• Finds the user from an Ueberauth.Auth struct. It should find the user and authorize them for access to Paladin.
  • @callback user_display_name(user) :: String.t
    • Fetch the display name for the user found in find_and_verify_user
  • @callback user_paladin_permissions(user) :: Map.t
    • Provide a map of permissions (Guardian.Permissions) - including at least the Paladin permissions. If you intend all access return
        %{
          paladin: Guardian.Permissions.max
        }
      

Once you've implemented your UserLogin behaviour, make sure to include it in your config

config :paladin, Paladin.UserLogin,
  module: MyUmbrellaApp.UserLogin

Implement Guardian.Serializer

This is just whatever you'd normally use for the Guardian Serializer based on the user that you found in the Paladin.UserLogin

config :guardian, Guardian,
  serializer: MyUmbrellaApp.GuardianSerializer

Production

Your production configuration should have some additional information in it.

  1. Your host for the paladin endpoint
  2. The session signing salt.
use Mix.Config

config :paladin, Paladin.Endpoint,
  url: [scheme: "https", host: "paladin.my-application.com", port: 433]


config :paladin, Plug.Session,
  signing_salt: "some_salt"

All other required configuration is exported as environment variables that need to be set. Here is a list of them:

  • PORT - The endpoint port
  • SECRET_KEY_BASE - The phoenix endpoint secret key
  • DATABASE_URL - The db url for the Paladin.Repo
  • GUARDIAN_SECRET_KEY_BASE - The Guardian secret for signing Paladins JWTs for accessing the UI.

All of these can of course be overwritten by overwriting the required config fields. The can all be found in apps/paladin/config/prod.exs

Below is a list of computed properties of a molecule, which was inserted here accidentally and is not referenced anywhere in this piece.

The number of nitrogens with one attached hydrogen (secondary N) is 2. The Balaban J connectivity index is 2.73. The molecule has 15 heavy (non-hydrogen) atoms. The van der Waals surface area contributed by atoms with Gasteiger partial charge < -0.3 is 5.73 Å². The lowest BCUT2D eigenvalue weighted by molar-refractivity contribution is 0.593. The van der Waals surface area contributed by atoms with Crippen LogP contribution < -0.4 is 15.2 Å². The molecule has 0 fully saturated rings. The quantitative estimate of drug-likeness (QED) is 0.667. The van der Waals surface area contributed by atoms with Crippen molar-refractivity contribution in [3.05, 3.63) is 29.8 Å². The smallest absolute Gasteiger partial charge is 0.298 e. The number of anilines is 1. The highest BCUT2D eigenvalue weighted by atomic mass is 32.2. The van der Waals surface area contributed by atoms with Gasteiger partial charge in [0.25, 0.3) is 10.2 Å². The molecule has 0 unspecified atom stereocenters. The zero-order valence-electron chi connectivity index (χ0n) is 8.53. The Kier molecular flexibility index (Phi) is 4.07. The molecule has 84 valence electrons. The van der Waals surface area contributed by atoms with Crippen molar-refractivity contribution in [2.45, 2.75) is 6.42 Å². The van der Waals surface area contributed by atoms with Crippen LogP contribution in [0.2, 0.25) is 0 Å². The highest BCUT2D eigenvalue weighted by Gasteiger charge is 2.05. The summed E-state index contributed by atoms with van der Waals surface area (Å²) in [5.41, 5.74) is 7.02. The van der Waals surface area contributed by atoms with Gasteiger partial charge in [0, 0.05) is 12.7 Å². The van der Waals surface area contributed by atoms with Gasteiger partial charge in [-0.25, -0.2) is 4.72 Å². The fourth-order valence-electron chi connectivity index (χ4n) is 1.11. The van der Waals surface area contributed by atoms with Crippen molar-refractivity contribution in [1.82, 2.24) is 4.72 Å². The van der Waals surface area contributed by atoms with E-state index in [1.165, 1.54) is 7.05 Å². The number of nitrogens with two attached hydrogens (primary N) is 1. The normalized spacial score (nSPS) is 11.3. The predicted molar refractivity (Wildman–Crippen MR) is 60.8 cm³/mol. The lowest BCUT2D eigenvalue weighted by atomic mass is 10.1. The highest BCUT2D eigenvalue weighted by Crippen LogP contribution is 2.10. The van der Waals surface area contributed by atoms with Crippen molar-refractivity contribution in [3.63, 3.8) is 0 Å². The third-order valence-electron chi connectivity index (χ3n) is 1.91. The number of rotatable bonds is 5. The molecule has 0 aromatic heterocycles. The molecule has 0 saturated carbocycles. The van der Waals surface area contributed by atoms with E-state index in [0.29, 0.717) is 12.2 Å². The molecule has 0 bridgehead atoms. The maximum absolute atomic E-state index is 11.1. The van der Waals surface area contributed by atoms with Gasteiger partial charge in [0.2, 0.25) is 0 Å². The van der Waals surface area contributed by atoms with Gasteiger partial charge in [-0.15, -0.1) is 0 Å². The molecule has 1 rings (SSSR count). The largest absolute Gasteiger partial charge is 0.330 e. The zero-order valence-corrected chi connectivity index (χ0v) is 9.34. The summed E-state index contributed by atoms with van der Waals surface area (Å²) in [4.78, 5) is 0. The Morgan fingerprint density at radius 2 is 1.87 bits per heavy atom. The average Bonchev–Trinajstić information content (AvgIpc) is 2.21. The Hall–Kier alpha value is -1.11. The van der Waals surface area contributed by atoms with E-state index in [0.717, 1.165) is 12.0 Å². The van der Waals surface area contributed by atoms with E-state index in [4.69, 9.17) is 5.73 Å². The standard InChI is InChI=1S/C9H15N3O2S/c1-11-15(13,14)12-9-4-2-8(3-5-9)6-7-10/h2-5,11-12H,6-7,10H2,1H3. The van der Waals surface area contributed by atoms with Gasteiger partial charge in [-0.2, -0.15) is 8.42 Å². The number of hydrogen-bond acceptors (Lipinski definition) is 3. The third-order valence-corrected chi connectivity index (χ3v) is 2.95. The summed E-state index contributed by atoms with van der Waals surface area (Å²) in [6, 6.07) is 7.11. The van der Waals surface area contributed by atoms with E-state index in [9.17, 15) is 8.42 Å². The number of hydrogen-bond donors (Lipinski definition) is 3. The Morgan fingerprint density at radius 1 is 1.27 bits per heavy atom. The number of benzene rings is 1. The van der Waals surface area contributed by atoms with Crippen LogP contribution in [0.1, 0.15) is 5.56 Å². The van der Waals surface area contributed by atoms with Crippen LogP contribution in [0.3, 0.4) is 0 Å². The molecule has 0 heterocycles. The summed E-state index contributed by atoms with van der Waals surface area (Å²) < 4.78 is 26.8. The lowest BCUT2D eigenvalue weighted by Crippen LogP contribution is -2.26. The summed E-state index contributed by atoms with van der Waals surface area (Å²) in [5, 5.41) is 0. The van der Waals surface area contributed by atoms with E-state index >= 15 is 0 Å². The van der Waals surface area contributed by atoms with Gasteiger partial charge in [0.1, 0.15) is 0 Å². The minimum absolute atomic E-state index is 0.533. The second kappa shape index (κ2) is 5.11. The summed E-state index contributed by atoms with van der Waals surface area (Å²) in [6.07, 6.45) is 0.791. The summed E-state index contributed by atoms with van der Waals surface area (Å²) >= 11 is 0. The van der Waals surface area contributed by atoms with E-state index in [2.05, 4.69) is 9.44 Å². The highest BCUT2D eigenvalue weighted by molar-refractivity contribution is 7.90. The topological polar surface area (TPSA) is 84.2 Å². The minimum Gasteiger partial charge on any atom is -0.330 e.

Now you can visit localhost:4000 from your browser.

Deploying

Paladin is best kept behind a firewall if possible. It's not however required.

You can deploy to heroku if you want. To do this configure the url host in your umbrella application and use the following buildbacks:

https://github.com/HashNuke/heroku-buildpack-elixir.git
https://github.com/gjaldon/heroku-buildpack-phoenix-static.git

You'll also need to setup a configuration file to compile assets correctly:

phoenix_static_buildpack.config

phoenix_relative_path=apps/paladin

Example Python Client:

# Creating claims
now = dt.datetime.utcnow()
expires = now+dt.timedelta(minutes=2)
assert_jwt = jwt.encode(
    {
        'aud':counterparty_app_id,
        'sub':'anon',
        'iss':PALADIN_APP_ID,
        'iat':calendar.timegm(now.timetuple()),
        'exp':calendar.timegm(expires.timetuple())
    },
    PALADIN_SECRET,
    algorithm='HS512')

# Requesting token
URL='https://paladin.opendoor.com/authorize'
req_params = {
   "grant_type": "urn:ietf:params:oauth:grant-type:sam12-bearer",
   "assertion": assert_jwt.decode('ascii'),
   "client_id": ADDRESSES_UUID,
}

response = requests.post(
    URL,
    headers={"Content-Type":'application/json'},
    data=json.dumps(req_params))
response.raise_for_status()
token = json.loads(response.content.decode('utf-8'))['token']

Service:

token = read_auth_header_and_strip_bearer(request)
decoded_token = jwt.decode(
    token,
    PALADIN_SECRET,
    audience=PALADIN_APP_ID,
    algorithms=['HS512', 'HS256'])
# perform any app-specific validation on the sub or other token parts